“Whatever can be done to ensure there is a delay so as to enable a level playing ground in the coming elections should be supported,” Keter said.
As if in preparation for this final push, Mr Kenyatta last week declared he would not talk about the ICC cases any more. The Gatundu South MP has repeatedly declared he is innocent and unfairly targetted. In the previous few months, Uhuru led ‘prayer rallies’ at which the court and those he saw as reveling in his misfortunes came under attack from some of his allies.
All efforts by the Government and the four accused to prevent a trial have failed to persuade ICC judges. Full trials are possible at any time after a status conference at the Hague-based court scheduled for June 11 and 12 this year.
The Kenya cases have put the political lives of presidential hopefuls Uhuru and Ruto on the line.
Despite recent disclosures that an integrity law in the pipeline might only bar convicted persons from running for office, the two will almost certainly face legal challenges based on provisions in the chapter on leadership in the country’s Constitution. It is not certain what the outcome would be under the reforming Judiciary led by Chief Justice Willy Mutunga.
The legal requirement that they be physically present at The Hague during their own trials could also deny them an opportunity to campaign effectively. There are fears their elimination from the presidential race due to an ICC scheduling decision could be seen as interference in Kenya’s political affairs. This is partly why the move to delay the cases at least until after the election is said to enjoy wide support inside Government.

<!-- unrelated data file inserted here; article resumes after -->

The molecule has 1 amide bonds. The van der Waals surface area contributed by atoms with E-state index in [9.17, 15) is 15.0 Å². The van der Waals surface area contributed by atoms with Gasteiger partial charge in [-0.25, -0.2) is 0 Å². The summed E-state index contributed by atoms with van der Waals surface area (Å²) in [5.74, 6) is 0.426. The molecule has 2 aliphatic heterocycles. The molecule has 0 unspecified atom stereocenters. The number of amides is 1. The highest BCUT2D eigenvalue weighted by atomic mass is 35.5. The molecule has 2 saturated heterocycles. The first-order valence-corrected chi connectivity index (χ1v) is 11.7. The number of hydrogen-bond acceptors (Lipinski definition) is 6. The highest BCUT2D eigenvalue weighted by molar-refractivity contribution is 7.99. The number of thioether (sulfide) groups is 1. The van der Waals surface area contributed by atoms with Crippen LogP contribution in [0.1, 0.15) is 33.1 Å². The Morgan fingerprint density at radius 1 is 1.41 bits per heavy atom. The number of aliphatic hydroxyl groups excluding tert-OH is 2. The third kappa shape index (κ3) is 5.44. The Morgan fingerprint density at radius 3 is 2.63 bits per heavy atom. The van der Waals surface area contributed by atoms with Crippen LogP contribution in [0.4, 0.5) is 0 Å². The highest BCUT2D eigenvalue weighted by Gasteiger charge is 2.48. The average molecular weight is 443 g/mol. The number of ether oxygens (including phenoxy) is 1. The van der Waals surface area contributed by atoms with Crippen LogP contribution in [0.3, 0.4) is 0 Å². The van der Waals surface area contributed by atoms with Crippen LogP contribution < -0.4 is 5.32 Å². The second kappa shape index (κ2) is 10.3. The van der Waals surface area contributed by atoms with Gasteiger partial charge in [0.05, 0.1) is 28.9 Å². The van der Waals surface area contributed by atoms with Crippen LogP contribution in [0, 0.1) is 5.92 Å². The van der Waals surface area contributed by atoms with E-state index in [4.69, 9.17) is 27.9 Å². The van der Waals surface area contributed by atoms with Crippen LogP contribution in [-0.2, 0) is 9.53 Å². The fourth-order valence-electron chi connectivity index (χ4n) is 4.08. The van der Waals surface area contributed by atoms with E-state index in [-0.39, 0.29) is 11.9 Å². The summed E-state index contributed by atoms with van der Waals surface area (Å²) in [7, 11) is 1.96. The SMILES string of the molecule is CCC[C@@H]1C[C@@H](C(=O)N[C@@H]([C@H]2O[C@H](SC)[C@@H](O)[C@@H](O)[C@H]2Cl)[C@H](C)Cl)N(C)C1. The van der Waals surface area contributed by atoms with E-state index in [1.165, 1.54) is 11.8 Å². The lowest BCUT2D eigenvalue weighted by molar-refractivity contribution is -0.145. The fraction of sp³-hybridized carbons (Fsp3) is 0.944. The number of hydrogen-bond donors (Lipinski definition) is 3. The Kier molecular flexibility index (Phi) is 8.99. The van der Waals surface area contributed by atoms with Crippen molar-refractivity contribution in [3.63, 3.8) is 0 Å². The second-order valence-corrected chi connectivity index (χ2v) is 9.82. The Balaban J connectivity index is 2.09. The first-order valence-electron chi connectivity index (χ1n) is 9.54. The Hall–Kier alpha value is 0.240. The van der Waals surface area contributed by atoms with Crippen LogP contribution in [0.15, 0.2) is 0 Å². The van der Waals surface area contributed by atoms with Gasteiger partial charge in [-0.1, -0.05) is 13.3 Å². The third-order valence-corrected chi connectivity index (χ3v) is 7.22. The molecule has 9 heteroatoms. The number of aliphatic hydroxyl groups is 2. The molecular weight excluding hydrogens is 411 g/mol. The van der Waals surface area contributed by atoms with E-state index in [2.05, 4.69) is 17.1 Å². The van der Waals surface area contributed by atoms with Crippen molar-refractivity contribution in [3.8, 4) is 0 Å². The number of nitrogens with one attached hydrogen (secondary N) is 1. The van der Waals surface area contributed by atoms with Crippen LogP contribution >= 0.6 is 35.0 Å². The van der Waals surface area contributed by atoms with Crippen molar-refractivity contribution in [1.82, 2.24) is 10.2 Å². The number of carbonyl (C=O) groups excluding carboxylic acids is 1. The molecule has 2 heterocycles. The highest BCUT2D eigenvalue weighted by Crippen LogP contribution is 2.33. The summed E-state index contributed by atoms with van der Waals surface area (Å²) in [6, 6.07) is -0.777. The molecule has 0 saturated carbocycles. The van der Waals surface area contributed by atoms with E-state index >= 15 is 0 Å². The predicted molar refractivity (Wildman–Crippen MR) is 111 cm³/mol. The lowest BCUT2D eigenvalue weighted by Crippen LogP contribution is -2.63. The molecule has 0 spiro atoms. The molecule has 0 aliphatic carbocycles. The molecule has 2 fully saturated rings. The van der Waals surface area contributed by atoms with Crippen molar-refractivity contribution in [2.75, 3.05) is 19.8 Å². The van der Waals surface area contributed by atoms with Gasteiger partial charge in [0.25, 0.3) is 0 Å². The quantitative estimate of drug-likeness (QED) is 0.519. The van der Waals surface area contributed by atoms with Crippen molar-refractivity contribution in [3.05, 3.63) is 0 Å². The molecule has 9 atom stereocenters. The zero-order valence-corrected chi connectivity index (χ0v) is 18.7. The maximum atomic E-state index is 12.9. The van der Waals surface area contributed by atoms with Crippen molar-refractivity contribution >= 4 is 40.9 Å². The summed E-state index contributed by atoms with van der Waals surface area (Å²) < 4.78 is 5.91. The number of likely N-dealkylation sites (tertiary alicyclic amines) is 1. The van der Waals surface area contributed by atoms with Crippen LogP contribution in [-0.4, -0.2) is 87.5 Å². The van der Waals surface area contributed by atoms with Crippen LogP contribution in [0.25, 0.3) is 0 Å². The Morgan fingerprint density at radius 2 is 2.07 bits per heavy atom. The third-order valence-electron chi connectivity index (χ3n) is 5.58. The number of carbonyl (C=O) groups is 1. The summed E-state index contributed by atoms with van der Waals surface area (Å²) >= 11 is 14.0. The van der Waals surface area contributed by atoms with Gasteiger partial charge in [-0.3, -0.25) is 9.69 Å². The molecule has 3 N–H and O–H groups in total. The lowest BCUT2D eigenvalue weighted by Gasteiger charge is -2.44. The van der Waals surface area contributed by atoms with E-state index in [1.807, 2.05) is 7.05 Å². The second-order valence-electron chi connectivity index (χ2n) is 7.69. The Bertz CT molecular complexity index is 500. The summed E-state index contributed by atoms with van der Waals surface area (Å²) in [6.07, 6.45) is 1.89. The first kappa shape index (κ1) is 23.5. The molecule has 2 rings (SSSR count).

Prime Minister Raila Odinga, an ardent supporter of the ICC process, is said to be signaling support for the delay of the cases until after the March 2013 elections. Credible sources said Raila has been seeking the backing of international stakeholders for delayed trials. Three weeks ago, the PM was in London on a private visit where he held talks with British Minister for African Affairs Henry Bellingham. Reports of the meeting claimed Mr Bellingham stuck to the official line of support for the trials at the earliest convenience. During a trip to the US last month, the PM met several members of the United States Senate. It is unclear whether ICC issues were discussed.
“It is true, the Government has requested a meeting between the Kenyan team dealing with the ICC and the Office of the Prosecutor, mostly for familiarisation purposes,” Muigai said. He added that the Government delegation was also keen to assure Bensouda of Kenya’s full co-operation.
“We are going to give our official assurances that, as a Government, we have co-operated with her predecessor Moreno-Ocampo and we are going to continue to do so (with her),” the AG stated.
Prof Muigai, DPP Keriako Tobiko and technical staff from their offices will join members of the Cabinet committee on the ICC on the trip, which was previously scheduled for yesterday.
The group is expected to leave the country before the end of next week. While our sources indicate Cabinet ministers Otieno Kajwang’ (Immigration), Prof Sam Ongeri (Foreign Affairs) and Eugene Wamalwa (Justice) are among those who are set for the mission, Mr Kajwang’ claimed he had not been informed about it.